Cleaning the nozzle is simple, and there are a few different ways you can go about it, depending on the available tools, and how stuck the clog is.
The easiest solution to this issue is to use a cleaning filament. This specially formulated filament feeds in just like a regular filament, where it runs through the printer, but it doesn’t create a print. Instead, it removes blockages and cleans the nozzle.
If you don’t have a cleaner filament, there are other options.
A wire brush can help you clean the outside of the nozzle to remove any residue that sticks to it. If you choose a wire brush, ensure you heat the nozzle first to melt the residue, making it easier to remove. Otherwise, you may have to scrub hard to remove it.
Finally, you can remove clogs from your 3D printer nozzle by heating the nozzle and inserting a needle. After the nozzle is up to your filament’s required printing temperature, insert the needle into the nozzle.
The needle should break up the leftover residue inside the nozzle and allow you to remove it. Ensure you are gentle when inserting it, as you don’t want to affect the nozzle.
Then, purge that nozzle! Let the filament flow until the string coming from your extruder is even, smooth, and clump-less.
3. Reduce Your Layer Height
As I discussed above, layer height can significantly affect the overall quality of your prints. One of the best ways to ensure each layer is complete and adheres properly is to lower the layer height. This adjustment will reduce the chances of warping and delamination.
Smaller layers also allow you to use less filament per second during printing. This adjustment will help your printer nozzle work more easily around any clogs or residue that may have been left behind from another print.
To find the perfect layer height, you will need to adjust your printer settings before you start printing your object.
As a rule of thumb, ensure that your layer height is about half the diameter of your nozzle. For example, when using a 0.4 mm nozzle, you should make your layer height 0.2 mm.
You may be able to get away with 0.3 mm, but start with 0.2mm and see how it goes first.
If you already have a print falling apart, you will need to try the design again. Make changes to the temperature, nozzle, and layers for the best possible results. Otherwise, you may need to figure out if there is something else wrong with your 3D printer.
4. Change Your Infill Density
Like layer height, you’ll have to change your infill density before slicing your model.
Most experts recommend using at least 15% infill for every model. Even if you plan on removing the infill later, it’s a critical part of any print, so don’t skip it.
However, if you plan to put any pressure on your model, you should aim for 20 to 40% infill. The more infill, the more durable your print will be.
5. Level The Print Bed
You may need to check the bed if you have corrected the above issues and are still experiencing your pieces falling apart.
If the bed is not level, the layer heights will all be unequal in height and width, possibly introducing adhesion issues.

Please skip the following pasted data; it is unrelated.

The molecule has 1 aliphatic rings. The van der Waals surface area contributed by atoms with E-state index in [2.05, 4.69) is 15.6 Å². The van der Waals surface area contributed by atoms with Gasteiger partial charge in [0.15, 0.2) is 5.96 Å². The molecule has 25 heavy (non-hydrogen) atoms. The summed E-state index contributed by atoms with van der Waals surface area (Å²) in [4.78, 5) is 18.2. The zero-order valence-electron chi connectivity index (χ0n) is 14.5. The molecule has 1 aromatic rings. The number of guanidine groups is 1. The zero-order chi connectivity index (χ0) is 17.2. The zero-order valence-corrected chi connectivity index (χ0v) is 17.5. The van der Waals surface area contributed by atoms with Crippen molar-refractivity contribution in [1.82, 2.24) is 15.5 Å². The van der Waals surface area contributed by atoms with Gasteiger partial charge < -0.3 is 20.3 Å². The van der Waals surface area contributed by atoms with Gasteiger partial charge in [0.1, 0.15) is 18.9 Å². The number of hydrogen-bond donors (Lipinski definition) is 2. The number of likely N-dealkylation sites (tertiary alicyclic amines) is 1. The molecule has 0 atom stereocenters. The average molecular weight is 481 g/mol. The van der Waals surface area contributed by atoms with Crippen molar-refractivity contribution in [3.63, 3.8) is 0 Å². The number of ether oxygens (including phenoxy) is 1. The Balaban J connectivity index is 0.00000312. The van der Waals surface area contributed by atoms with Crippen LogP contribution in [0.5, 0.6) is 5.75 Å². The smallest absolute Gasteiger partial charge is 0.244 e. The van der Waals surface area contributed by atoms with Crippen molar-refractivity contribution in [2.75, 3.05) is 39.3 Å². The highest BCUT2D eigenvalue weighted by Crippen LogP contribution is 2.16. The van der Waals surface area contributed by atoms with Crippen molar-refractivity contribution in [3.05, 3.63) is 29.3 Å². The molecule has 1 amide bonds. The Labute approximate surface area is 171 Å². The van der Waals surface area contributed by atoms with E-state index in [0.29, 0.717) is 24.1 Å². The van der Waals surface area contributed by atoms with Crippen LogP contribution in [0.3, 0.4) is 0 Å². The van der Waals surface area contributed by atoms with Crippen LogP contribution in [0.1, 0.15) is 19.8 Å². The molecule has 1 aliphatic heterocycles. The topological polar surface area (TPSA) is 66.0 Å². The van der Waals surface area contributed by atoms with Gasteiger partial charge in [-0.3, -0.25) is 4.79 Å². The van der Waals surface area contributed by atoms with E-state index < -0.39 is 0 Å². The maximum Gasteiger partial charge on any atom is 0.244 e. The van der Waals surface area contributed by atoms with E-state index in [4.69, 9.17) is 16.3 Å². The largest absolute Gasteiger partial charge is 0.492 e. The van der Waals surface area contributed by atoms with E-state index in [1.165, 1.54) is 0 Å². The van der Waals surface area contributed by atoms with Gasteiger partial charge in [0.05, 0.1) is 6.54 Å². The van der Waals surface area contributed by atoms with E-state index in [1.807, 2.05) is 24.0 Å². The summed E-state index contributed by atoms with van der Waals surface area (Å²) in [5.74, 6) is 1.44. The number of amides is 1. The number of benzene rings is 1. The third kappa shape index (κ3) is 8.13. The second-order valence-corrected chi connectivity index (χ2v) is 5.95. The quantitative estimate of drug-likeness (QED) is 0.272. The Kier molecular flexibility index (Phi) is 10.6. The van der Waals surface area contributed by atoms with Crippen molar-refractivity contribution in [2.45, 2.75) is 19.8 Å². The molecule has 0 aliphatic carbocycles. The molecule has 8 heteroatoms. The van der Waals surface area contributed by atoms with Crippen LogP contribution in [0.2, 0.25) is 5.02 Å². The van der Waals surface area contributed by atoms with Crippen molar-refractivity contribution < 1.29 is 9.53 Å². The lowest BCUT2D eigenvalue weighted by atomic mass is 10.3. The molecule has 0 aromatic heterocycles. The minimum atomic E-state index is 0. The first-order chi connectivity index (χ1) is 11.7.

To ensure the bed of your 3D printer is level, you will need an ABL or an Auto Bed Leveling Sensor. This device comes pre-installed on most 3D printers and ensures that the bed is level before you use it.
Still, like any other program, it may not always work perfectly. So, even if your ABL program seems to be working, you may want to do a manual level check if your prints are falling apart.
First, you should ensure that the bed and nozzle are clean before leveling. Any leftover residue can skew the results. Once the surface is clean, test the level of the bed by ensuring that the nozzle reaches it. The ideal level is when the nozzle touches each corner of the bed, but the touch should be light. You want the nozzle to tap the surface barely.
It is essential to do this for each corner and the center of the bed to ensure that it is level. You may need to adjust the screws in the bed based on how to level the bed.
Make sure to test the bed again after messing with the screws to ensure it is level. Once you finish, try the printer with another model and see if this improves the print quality.
6. Slow Down
If you run your 3D printer too quickly, your print’s quality will suffer. So, slow down, and be a bit more patient.
Avoid using your slicer’s “speed” quality settings, and instead, opt for “detail” or “quality.” Using these features will make your print last much longer at the cost of an hour or two of print time.
In addition, manually adjust the speed if you notice layer adhesion issues or under extrusion as you are printing. I usually take my Prusa down to about 80% of the preset speed when I see spaghetti-looking layers, and just that 20% difference significantly impacts the print’s strength.
In addition, if you want your print to maintain structural integrity, keep taking that speed down. The layers will look smoother, and they will be much stronger.
A 3D print that falls apart in your hands is not ideal, and there can be many reasons for this.
3D printing is a delicate process that requires the right design, temperature, filament, and tools. Without everything working as it should, you may notice some delaminations. So, use some of these fixes and see if your printer works better and creates more reliable prints.
- Written by:
- Last updated:
I started 3D printing since 2013 and have learned a lot since then. Because of this I want to share my knowledge of what I have learned in the past years with the community. Currently I own 2 Bambulab X1 Carbon, Prusa SL1S and a Prusa MK3S+. Hope you learn something from my blog after my years of experience in 3D printing.